Vanilla and Honey Post-Workout Shake
Since I started lifting weights a bit more seriously, I decided that I needed to up my protein intake, so I reintroduced Whey Protein Isolate to my regular diet, even though it’s a bit of a gray area in the Paleo community. So far, I think it’s been doing me a WORLD of good. It hasn’t even been a month and I can already see a change in both my muscle mass and body composition.
And so I became more and more interested in reading about protein supplementation and especially post-workout nutrition.
There’s so much information out there about what quantities to use and in what proportion, it’s kinda hard to determine who’s wrong or right. I guess in the end, it all comes down to what works for you… The general consensus, however, seems to be that for optimal results, post-workout meals should be ingested within 30 minutes of the end of your training session, the sooner being the better. Also, it should comprise of nothing more than protein and carbs, preferably in the liquid form, since liquid is more quickly absorbed by the body.
The ratios and quantities that one should ingest greatly vary depending on the source, ranging anywhere from 4:1 carbs to protein to 1:2 carb / protein. As for how much protein you should aim for, I’ve come across all kinds of numbers, going from 20g total to 0.2g – 0.4g of protein per pound of body weight.
All seem to agree on the fact that little to no fat should be consumed immediately following a good exercise session, the reason being that you want to get the protein and carbohydrates into your bloodstream as quickly as possible to maximize muscle protein synthesis and glycogen replenishment; fat, even the good healthy kind, slows that process way down.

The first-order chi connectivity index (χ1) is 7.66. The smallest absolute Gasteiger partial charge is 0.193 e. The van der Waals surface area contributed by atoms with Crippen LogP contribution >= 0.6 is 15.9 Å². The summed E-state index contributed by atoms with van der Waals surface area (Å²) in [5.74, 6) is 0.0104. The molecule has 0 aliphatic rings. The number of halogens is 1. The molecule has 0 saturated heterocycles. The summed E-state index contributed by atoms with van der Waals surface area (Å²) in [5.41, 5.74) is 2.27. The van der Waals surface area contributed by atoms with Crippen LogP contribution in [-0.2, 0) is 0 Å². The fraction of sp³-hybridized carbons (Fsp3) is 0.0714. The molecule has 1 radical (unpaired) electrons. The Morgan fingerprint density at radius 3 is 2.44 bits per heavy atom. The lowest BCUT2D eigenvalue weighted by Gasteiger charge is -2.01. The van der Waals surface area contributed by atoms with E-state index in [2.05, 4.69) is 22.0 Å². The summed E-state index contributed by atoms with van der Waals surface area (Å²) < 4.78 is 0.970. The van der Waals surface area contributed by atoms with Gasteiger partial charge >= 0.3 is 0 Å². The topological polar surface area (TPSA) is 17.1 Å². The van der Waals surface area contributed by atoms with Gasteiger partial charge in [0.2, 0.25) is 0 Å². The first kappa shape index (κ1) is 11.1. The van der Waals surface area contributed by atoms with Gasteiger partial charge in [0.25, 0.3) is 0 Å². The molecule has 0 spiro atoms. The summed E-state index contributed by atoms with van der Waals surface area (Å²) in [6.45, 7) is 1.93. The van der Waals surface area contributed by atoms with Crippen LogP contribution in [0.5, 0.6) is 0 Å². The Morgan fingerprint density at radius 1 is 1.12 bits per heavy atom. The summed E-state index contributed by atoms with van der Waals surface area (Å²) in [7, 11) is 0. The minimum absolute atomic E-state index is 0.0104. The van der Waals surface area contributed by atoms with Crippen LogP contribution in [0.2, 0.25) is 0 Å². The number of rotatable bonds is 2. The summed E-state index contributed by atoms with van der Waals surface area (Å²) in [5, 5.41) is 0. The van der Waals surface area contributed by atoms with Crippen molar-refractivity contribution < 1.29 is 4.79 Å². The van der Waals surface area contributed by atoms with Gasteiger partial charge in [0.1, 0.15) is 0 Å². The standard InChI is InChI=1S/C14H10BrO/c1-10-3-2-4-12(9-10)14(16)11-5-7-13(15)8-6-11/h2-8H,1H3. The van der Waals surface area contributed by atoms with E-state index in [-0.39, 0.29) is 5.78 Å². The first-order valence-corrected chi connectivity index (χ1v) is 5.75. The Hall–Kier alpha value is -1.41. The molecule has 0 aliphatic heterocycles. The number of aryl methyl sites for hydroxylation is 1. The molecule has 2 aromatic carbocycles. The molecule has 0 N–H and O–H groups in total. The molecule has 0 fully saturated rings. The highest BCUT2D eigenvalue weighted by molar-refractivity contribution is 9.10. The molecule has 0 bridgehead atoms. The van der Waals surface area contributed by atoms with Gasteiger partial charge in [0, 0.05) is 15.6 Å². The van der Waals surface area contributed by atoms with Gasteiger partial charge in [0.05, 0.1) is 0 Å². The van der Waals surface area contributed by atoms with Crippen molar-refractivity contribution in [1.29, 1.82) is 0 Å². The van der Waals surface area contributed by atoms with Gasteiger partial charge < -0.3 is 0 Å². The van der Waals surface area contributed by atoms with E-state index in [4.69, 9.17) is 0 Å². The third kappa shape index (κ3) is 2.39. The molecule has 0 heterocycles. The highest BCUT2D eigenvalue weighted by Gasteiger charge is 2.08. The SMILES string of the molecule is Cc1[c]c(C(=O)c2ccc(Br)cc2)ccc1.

Carbs, on the other hand, facilitate the process and that’s why they are necessary. Not all carbs are created equal, though. You should go for fast digesting carbs that have a high glycemic index, preferably those of the starchy kind, like potatoes, rice or plantain. Your best options are dextrose, glucose and maltodextrin. Carbs from fruit (aka fructose) apparently won’t cut it because they will replenish glycogen stores in your liver as opposed to your muscle cells.
Alright… so although this is all pretty much still gibberish to me, I’m wanting to learn and I’m TRYING to put all that into practice. One thing I absolutely refuse to do, though, is rely on “artificial” sources of carbs, like maltodextrin powder, pure glucose or even candy! IF I’m going to be consuming carbs as a part of my post workout nutritional strategy, they need to be coming from real food sources.
So far, by studying the Glycemic Index Chart, I determined that the following would be good options for me: sweet potatoes, white potatoes, cassava, white rice, chestnuts, tapioca, honey and dates, (which happen to be a good natural source of dextrose), plantains and eventually bananas. So I decided to play around with those ingredients and see what kind of shakes I could come up with.
This Honey Post-Workout Shake uses white rice, dates and honey for fast digesting carbs. It has a 1:1 carb to protein ratio and supplies 50 grams of each. If you want to change that up a bit, simply add less protein powder…
As far as the flavor is concerned, though, I don’t think you’ll be wanting to change anything at all. This shake is surprisingly tasty, frothy and creamy and is quite welcomed after a hard workout!
As you can see, it tends to separate after sitting for a few minutes, in the prettiest way mind you, but if you happen to be making it in advance, just give it a good shake before to drink it and it will come back to its beautiful frothy state for ya.
Vanilla and Honey Post Workout Shake
- Add all the ingredients to your High-Speed Blender and process until smooth and creamy, about 1 minute.
- Drink up, as soon as possible after your workout.